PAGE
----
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This question already has an answer here:

An atom is very small so it is probably difficult to focus exactly on a single atom. I wonder how scientists count the exact number of electrons, protons, neutrons in an atom of a certain element.

Could you explain it?

In other words, how do we know that for example, $\ce{^{19}_9F}$ has nine protons and ten neutrons and nine electrons?

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marked as duplicate by Mithoron, Jon Custer, M.A.R., airhuff, Tyberius Mar 8 '18 at 0:00

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  • $\begingroup$ @inɒzɘmɒЯ.A.M I'm not sure if OP didn't maybe ask about single atoms not atoms in general? This meaning could stem from OP's misconception, but such question would be actually much more interesting. $\endgroup$ – Mithoron Aug 26 '15 at 14:04
  • $\begingroup$ @Mith at first read, I didn't understand what they ask. I was gonna VTC, but then it struck me that they want to know how scientists find out how many protons are there in an atom. They could verify or correct me though. And yes, I think they're saying generally, but I figured an example would help. $\endgroup$ – M.A.R. Aug 26 '15 at 14:10
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For charge neutrality, the number of electrons has to equal the number of protons. So, the question really is how to know how many protons and how many electrons. This is actually a very interesting question dating back to the early days (and even before) of nuclear physics and chemistry.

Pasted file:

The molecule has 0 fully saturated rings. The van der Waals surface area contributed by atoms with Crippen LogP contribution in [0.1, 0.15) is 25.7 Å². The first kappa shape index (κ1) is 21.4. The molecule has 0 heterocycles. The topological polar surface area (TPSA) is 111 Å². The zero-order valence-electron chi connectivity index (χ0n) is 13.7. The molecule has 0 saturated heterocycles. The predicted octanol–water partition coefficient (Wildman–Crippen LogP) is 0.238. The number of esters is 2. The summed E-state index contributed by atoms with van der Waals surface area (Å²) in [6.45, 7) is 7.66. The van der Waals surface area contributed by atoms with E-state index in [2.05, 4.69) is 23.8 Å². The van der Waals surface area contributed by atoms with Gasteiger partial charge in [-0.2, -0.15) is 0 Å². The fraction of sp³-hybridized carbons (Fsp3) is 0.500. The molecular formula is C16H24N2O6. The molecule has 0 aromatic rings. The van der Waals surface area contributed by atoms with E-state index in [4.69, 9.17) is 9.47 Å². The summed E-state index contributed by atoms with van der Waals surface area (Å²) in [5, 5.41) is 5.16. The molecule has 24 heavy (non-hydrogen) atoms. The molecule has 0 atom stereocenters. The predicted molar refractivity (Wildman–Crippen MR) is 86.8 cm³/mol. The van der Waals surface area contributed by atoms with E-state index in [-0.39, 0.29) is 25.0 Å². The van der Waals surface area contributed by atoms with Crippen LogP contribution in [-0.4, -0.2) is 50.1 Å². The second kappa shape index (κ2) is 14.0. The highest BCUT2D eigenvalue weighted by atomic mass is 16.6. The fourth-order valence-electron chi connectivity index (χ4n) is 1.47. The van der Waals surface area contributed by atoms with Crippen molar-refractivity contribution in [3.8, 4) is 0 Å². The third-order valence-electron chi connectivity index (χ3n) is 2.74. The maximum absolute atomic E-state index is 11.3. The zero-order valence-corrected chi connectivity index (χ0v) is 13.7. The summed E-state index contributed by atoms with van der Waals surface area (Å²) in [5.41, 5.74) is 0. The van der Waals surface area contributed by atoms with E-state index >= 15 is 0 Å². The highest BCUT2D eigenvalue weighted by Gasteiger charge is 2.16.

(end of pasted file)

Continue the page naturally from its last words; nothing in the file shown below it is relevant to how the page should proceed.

Now, one can do it fairly easily with an ion accelerator and a magnet. With the right set up, one can get a beam of mono-energetic ions out of the accelerator, send them through a stripper to remove electrons, and then send them through a magnet to separate the components out by velocity (which depends on the ion mass through the energy). From the magnet deflections one can get a charge-to-mass ratios, and get back to number of protons (charge on a fully stripped ion) and number of neutrons (from number of protons and the mass). This is the heart of mass spectrometry (although one can use time-of-flight techniques rather than, or in addition to, magnetic separation).

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  • $\begingroup$ So, this means we only know the ratio between the elements, but not exactly the amount of electrons/protons? It's sounds to me that scientist all over the world agreed that H has 1 positive and 1 negative particle and based on ratio we can say that other elements like Na, has x times more mass than H and so it should have x times more electrons/protons. Am I right? $\endgroup$ – AndaluZ Jan 10 '17 at 10:39
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    $\begingroup$ @AndaluZ - Basically, but it is a little more subtle than that - every ratio yields an integer number of protons. So, the proton could be a composite particle, which it in fact is at high enough energies. But no matter how you parse an atom, you get an integer number of units of +1 charge. $\endgroup$ – Jon Custer Jan 10 '17 at 14:10

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